By Presidential Executive Order, the 201st Gatchina Twice-Red Banner Military Base was awarded the Order of Zhukov. Mr Putin fixed the decoration to the base’s battle flag.
The President also announced that Russia and Tajikistan have signed an agreement extending Russia’s lease on the base until 2042.
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Excerpts from meeting with service members at 201st Russian Military Base
President of Russia Vladimir Putin: Comrade officers, friends, good afternoon,
First of all, I would like to congratulate your entire unit, your entire base, on receiving this state decoration.
Second, I want to let you know that today, the President and I attended the signing of an agreement that will serve as a good legal foundation for the normal operation and development of a Russian military base in Tajikistan. It will be effective through 2042, for 30 years.
Your military unit is known for its combat traditions. Your division which is now the 201st Military Base participated very actively in combat near Leningrad during the Great Patriotic War, then defended the interests of our country in Afghanistan and had a serious influence in stabilising the situation in Tajikistan, where you are located today. This is a major, serious military history. And today, here in Tajikistan, you are at the forefront of pursuing various combat, military and political tasks.
The Russian Military Base in Tajikistan is one of the most important factors of stability in the republic – a republic with which we are linked through special brotherly, close strategic relations; a republic that serves as an outpost for the entire Commonwealth of Independent States in this area, in the very complex and significant field of relations with Afghanistan. There is no need to explain to you how important this is for Tajikistan, for all of Central Asia, and for Russia as well.
”The Russian Military Base in Tajikistan is one of the most important factors of stability in the republic with which we are linked through special brotherly, close strategic relations; a republic that serves as an outpost for the entire Commonwealth of Independent States in this area, in the very complex and significant field of relations with Afghanistan.“
I am certain you will duly accomplish the tasks you are charged with, commendably pursuing this honourable mission and increasing your combat readiness. I very much expect that, as has been the case lately, you will maintain good relationships with local residents who welcome the presence of Russian military in Tajikistan. We must value such attitude since it is a very important factor for proper function of the Russian Military Base in Tajikistan.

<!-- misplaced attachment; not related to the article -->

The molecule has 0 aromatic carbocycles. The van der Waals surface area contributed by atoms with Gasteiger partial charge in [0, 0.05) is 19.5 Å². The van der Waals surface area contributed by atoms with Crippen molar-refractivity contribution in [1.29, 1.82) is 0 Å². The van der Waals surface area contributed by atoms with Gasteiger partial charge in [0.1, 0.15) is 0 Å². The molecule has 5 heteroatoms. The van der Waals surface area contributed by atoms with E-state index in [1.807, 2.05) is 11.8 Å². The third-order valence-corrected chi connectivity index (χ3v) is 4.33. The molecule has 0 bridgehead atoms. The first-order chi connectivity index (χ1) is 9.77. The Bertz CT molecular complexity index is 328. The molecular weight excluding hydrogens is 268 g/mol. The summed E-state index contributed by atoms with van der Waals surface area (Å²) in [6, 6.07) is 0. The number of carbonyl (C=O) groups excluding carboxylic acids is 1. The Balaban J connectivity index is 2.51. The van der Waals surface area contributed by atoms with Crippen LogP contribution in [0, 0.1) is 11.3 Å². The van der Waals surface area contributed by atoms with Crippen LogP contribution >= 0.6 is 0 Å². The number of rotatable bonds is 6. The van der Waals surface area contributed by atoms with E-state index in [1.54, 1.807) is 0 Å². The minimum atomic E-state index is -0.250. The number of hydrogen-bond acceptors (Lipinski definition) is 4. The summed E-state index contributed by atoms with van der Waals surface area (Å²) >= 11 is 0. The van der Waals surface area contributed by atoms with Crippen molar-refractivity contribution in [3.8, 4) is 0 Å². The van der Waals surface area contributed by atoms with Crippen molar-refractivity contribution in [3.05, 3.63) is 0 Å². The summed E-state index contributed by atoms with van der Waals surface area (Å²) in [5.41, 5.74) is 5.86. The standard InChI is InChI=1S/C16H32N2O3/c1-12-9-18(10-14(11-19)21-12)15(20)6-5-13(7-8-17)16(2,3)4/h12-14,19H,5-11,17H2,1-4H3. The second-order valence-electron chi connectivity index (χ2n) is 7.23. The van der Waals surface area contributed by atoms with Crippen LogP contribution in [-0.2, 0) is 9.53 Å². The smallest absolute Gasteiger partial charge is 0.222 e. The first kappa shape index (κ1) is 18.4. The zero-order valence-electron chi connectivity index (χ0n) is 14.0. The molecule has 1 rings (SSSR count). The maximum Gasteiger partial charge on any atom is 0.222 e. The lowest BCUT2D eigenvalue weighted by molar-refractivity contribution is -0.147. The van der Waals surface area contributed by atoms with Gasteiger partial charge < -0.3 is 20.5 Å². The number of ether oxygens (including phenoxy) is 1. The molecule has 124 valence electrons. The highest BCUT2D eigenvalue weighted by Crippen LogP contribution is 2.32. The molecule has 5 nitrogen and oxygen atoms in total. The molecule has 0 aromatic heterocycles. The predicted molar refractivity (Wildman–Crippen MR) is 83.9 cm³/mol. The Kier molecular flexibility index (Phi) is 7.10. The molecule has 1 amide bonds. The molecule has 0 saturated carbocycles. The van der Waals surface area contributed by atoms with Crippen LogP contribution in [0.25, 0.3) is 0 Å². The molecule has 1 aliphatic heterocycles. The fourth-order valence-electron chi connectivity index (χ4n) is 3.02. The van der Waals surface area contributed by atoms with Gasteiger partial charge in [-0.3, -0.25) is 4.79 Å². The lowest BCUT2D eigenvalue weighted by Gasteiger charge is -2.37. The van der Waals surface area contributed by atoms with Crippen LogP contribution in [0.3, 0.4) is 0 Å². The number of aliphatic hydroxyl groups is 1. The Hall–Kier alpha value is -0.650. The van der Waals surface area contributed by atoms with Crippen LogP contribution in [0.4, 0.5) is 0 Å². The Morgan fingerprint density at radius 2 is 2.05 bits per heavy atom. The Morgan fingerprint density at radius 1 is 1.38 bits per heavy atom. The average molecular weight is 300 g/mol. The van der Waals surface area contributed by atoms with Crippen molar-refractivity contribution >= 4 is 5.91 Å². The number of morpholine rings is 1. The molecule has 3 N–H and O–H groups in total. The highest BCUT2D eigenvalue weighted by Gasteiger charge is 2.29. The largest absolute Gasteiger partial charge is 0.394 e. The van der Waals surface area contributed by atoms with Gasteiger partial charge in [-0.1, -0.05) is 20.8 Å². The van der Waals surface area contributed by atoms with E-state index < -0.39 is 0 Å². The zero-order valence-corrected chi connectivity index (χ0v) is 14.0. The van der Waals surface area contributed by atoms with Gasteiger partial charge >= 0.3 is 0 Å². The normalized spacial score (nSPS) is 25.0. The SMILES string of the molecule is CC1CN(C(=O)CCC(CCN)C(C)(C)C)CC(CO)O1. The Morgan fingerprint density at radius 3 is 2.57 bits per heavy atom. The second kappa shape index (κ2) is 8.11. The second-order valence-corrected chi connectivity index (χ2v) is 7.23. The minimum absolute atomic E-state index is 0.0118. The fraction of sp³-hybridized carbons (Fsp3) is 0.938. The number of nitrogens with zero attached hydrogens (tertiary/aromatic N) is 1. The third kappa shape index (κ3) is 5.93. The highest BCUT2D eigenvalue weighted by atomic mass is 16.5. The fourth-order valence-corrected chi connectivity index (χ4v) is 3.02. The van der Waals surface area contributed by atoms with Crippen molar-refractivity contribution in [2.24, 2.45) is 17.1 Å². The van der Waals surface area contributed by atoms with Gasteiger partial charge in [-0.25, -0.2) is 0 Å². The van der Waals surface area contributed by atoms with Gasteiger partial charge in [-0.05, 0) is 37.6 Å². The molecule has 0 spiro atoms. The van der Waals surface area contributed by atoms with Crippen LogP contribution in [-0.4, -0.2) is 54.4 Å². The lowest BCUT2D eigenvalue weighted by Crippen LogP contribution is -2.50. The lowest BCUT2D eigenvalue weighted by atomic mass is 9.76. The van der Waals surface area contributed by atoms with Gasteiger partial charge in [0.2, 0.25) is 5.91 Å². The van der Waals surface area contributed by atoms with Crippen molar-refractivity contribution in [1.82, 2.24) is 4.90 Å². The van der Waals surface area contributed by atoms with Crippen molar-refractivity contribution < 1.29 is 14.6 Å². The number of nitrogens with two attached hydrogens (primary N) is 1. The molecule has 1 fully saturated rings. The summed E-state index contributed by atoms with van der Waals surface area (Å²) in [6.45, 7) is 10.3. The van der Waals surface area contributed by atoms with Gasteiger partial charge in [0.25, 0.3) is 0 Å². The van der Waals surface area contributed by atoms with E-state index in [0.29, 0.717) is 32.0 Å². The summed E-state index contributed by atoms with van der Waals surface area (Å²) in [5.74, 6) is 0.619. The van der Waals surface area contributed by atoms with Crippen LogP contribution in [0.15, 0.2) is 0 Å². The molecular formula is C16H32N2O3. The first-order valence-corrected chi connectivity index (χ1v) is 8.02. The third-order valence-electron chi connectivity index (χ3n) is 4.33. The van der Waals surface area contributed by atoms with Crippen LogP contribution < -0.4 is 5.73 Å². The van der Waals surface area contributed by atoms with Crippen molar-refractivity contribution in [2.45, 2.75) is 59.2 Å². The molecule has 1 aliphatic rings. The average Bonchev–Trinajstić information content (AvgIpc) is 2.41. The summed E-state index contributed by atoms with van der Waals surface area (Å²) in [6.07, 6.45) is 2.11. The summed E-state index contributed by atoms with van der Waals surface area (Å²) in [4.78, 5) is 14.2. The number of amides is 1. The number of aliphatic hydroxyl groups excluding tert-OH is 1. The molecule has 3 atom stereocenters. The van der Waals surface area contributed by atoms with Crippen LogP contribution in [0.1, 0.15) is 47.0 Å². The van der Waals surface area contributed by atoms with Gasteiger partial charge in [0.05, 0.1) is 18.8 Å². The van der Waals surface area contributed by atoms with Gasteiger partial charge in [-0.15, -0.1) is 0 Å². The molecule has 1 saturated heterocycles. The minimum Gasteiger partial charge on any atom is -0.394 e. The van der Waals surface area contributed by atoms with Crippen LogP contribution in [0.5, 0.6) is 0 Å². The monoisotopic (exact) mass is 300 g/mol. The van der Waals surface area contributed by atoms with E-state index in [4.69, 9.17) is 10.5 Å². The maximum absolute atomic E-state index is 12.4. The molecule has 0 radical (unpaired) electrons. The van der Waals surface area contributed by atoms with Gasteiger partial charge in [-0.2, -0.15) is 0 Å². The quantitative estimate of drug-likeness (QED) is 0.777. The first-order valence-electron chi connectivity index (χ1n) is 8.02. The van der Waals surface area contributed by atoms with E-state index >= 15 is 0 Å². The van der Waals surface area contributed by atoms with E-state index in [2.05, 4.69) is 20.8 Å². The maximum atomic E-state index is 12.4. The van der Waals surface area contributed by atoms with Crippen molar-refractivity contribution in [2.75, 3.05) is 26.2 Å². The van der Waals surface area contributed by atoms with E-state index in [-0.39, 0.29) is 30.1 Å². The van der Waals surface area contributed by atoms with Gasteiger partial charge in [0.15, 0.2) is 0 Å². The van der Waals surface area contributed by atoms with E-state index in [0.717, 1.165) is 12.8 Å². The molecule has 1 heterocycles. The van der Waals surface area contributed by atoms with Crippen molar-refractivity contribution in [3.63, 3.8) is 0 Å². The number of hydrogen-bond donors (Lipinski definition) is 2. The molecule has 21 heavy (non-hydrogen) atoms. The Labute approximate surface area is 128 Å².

I want to reiterate again that along with our base in Kant, Kyrgyzstan, the 201st Russian Military Base in Tajikistan fulfils an important mission of protecting Russia’s interests.
I want to thank the President of Tajikistan and all the Tajikistani people for today’s decision to extend the lease on the military base for 30 more years. I should stress that the Russian Federation, the Russian leadership, and the Russian state will always be highly attentive to your mission, needs, logistical situation, armament and resolution of social issues.
Congratulations once again on your award. I will now pass the floor to my friend and colleague, the President of Tajikistan.
Mr Rahmon, if you please.
President of Tajikistan Emomali Rahmon: Thank you very much, Mr Putin.
Comrade officers of the Russian Armed Forces, friends,
First of all, it is a great pleasure to once again welcome President of Russia Mr Putin to Tajikistan in your presence, this time as the Commander-in-Chief of the Russian Federation’s Armed Forces.
The decision we made together, Mr President, following today’s talks, has great significance for the continued development of our strategic partnership, including its military and technical component.
We perceive our cooperation with Russia in these areas as the major foundation for strengthening our defence capabilities, as a factor for ensuring regional stability. The location of the 201st Military Base in Tajikistan also serves Russia’s interests, including their geopolitical aspect.
Having signed a package of documents on military and military-technical cooperation, including the agreement regarding the 201st Russian Military Base, we have confirmed our mutual desire to take our relations in the field of security to a qualitatively new stage of development. I have no doubt that implementing these agreements will make our mutually beneficial cooperation in this area more active, diverse and effective.